Publications and Research

Document Type


Publication Date

December 2005


Background Alcoholism is a serious public health problem. It has both genetic and environmental causes. In an effort to gain understanding of the underlying genetic susceptibility to alcoholism, a long-term study has been undertaken. The Collaborative Study on the Genetics of Alcoholism (COGA) provides a rich source of genetic and phenotypic data. One ongoing problem is the difficulty of reliably diagnosing alcoholism, despite many known risk factors and measurements. We have applied a well known pattern-matching method, neural network analysis, to phenotypic data provided to participants in Genetic Analysis Workshop 14 by COGA. The aim is to train the network to recognize complex phenotypic patterns that are characteristic of those with alcoholism as well as those who are free of symptoms. Our results indicate that this approach may be helpful in the diagnosis of alcoholism. Results Training and testing of input/output pairs of risk factors by means of a "feed-forward back-propagation" neural network resulted in reliability of about 94% in predicting the presence or absence of alcoholism based on 36 input phenotypic risk factors. Pruning the neural network to remove relatively uninformative factors resulted in a reduced network of 14 input factors that was still 95% reliable. Some of the factors selected by the pruning steps have been identified as traits that show either linkage or association to potential candidate regions. Conclusion The complex, multivariate picture formed by known risk factors for alcoholism can be incorporated into a neural network analysis that reliably predicts the presence or absence of alcoholism about 94–95% of the time. Several characteristics that were identified by a pruned neural network have previously been shown to be important in this disease based on more traditional linkage and association studies. Neural networks therefore provide one less traditional approach to both identifying alcoholic individuals and determining the most informative risk factors.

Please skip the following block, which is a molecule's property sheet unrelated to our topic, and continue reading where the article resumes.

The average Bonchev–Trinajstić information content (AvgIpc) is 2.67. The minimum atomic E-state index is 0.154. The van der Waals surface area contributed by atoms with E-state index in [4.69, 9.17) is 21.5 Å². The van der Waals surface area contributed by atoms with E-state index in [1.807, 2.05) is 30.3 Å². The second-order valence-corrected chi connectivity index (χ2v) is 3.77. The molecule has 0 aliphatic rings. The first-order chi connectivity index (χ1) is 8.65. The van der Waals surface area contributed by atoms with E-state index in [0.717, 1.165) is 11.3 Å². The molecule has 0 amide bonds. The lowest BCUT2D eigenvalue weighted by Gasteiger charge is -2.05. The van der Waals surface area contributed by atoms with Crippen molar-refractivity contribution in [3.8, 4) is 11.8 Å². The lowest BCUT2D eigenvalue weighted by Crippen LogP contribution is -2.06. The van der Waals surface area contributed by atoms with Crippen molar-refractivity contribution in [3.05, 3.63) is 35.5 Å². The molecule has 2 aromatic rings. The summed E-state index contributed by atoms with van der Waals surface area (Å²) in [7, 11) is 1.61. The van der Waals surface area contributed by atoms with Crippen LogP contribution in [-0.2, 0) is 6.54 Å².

This work was originally published in BMC Genetics, available at doi:10.1186/1471-2156-6-S1-S131.



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